Annapolis National Cemetery
Every old cemetery has some notable tombstones, either by and of themselves or by virtue of the person whose grave they mark; Annapolis National Cemetery is no exception.
To begin, there are 211 graves of Unknown soldiers. A good number of these graves occupy the front rows of sections H - M, forming what one might call an "Avenue of the Unknowns".
The front row of Section N is the Memorial Area, where markers are placed in memory of veterans whose remains
are not interred here.
|Last Name||First Name||Section||Section
Company D, 1st U.S. Colored Troops
died March 12, 1865
Musician, 19th Md. Colored Troops
died May 3, 1864
|Horton||John||F||333||SGT CO E 35 REGT U.S. CLD INF|
|Jackson||George||E||299||PVT CO E 1 US CLD INF SEP 29 1917|
Company A, 1st Michigan Colored Troops
died April 2, 1864
|Smith||Franklin||B||180||PVT CO D 30 US CLD INF SP AM WAR Nov 25 1906|
|Wye||John||B||169||CORP CO K 30 U S CLD INF Dec 18 1901|
|Young||D.W.||B||168||SGT MAJ U.S.C.T. Jan 9 1901 (new stone)|
Though established as a Union military cemetery by authority of the Act of July 1862, there are a number of Confederate graves in Annapolis National Military Cemetery. These graves, listed below, purportedly prevented Ashgrove U.S. Cemetery from achieving the designation of Annapolis National Military Cemetery until sometime around 1870 - though I know of no easily-identified evidence to support this position.
|Bennett, Aaron A.||TENN||Corp'l||CO B TENN INF CSA
June 21, 1864
|Bowen, Oliver||VA||Co F 116 VA MIL CSA
May 7 1864
|Frasher, John||Confederate States Army
Co. A, 1st Alabama Cavalry
May 19 1864
|Hennesey, John||LA||Co F 1 LA CAV
died September 6, 1863
|Jackson, G. M.||TENN||CO B 12 TENN VOLS C.S.A.
died November 8, 1863
Co B 46th Virginia Infantry
June 1 1864
|Musch, Marinum||Confederate States Army
Co C 1st Louisiana Cavalry
Sept 5 1863
|Slater, William S.||VA||1 LIEUT||1 LIEUT 1 VA LT ATRY CSA
April 25, 1864
April 26, 1864
While most of the Civil War graves at Annapolis are of enlisted personnel, there are a few officers as well. In addition to Lieutenant Slater, listed above, there are:
|Smith, David D.||ALA||Captain||Co.E, 1st Tennessee
died April 18, 1865
NOTE: Roll of Honor lists Captain Smith as being with the 1st Tennessee, which disagrees with his tombstone
|Clifton, Harrison Y.||PA||1st Lieutenant||Co. D, 99th Pennsylvania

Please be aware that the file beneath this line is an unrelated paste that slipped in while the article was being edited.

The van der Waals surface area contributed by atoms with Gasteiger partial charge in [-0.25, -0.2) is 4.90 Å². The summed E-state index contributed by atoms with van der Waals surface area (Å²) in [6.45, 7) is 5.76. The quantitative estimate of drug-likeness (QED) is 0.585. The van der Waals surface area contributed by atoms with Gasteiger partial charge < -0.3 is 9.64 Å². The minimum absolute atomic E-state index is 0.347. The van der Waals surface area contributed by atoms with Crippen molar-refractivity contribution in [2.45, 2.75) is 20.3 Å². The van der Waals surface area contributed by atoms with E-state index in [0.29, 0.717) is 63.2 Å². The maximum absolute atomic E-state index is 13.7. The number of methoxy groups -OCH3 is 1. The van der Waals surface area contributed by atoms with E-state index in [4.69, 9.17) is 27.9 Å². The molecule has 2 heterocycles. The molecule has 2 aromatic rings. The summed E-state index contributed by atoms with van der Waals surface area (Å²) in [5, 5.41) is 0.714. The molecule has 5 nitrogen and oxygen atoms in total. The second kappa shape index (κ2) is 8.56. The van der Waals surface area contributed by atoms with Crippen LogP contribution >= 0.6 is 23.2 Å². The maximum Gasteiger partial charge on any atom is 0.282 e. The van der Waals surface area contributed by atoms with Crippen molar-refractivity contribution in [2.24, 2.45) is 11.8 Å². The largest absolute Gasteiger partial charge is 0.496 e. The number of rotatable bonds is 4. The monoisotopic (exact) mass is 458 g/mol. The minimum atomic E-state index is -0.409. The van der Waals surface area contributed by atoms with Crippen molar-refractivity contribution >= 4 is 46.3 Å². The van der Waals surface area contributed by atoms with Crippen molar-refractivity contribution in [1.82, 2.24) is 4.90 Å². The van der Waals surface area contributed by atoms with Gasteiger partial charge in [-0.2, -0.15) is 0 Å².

died May 15, 1865
|Varney, S. J.||Lieutenant||ILL|
There are a number of private tombstones in the Annapolis National Cemetery, all but one of which date from the Civil War and late nineteenth century. The names in the table are "hot"; move your mouse pointer over a name and a window will open, showing a picture of the tombstone.
Wife of Supt. L. B. May Died Jan 30 1889
Aged 47 years
"There is no death; an angel form walks o'er the earth in
silent tread. He bears our best-loved ones away and then we call them dead"
|Gibbs, Peleg H.||
Capt. Peleg H.
CO F 4th R.I. VOL INF
Nov 29 1832 Sept. 30 1923
May 2 1862 Dec 19 1922
John & Elizabeth
Died at parole camp
MAR. 23, 1863
Æ 18 yrs 5 m's 9 d's
|Eldridge, William H.||
His wife Mary Jay Eldridge 1817 - 1911
Co K 110th Ohio Regiment
Died Dec. 2 1863 Æ 29 years
"A noble sacrifice for his country"
As the War ensued, many men were discharged due to disability, or their enlistments were up and they opted not to "re-up". In the face of the dwindling numbers of troops, the Department of the Army devised two plans to fortify their numbers:
DID YOU KNOW that Clara (Clarissa Harlowe) Barton (1821 - 1912), founder of the American Red Cross, established her wartime headquarters at Camp Parole ? At the Camp, located approximately two miles west of Annapolis National Cemetery at what is now known (naturally) as the Parole section of Annapolis, Miss Barton completed her wartime task of caring for wounded Union soldiers.
When the War ended, Miss Barton - with the endorsement of President Lincoln - established the Office of Correspondence with Friends of the Missing Men of the United States Army in Annapolis. Her task was a great one; while her "Soldier Office", as it came to be known, located some 22,000 missing soldiers, Miss Barton's most notable accomplishment in this capacity was the locating and marking of more than 13,000 graves of Union soldiers at Andersonville Prison in Georgia.
While it is highly probable that the men at Parole Camp were tended to by Miss Barton, it is an absolute certainty that the sick and wounded at one or the other - or at both - of the two General Hospitals - College Green (St. John's College) and the U.S. Naval Academy were tended by the three women whose names appear below. At a time when it was almost unheard of for women to be exposed to the horrors of war, these women literally gave their lives to the service of their country as surely as did the soldiers whom they attended:
How many foreign nationals died in the American Civil War?
Answer: At least one - and he's buried in Annapolis National
Cemetery!  Read the story of his funeral here.
I am looking for coverage of the incident itself; when (if?) I find it I will place it here.
Annapolis National Cemetery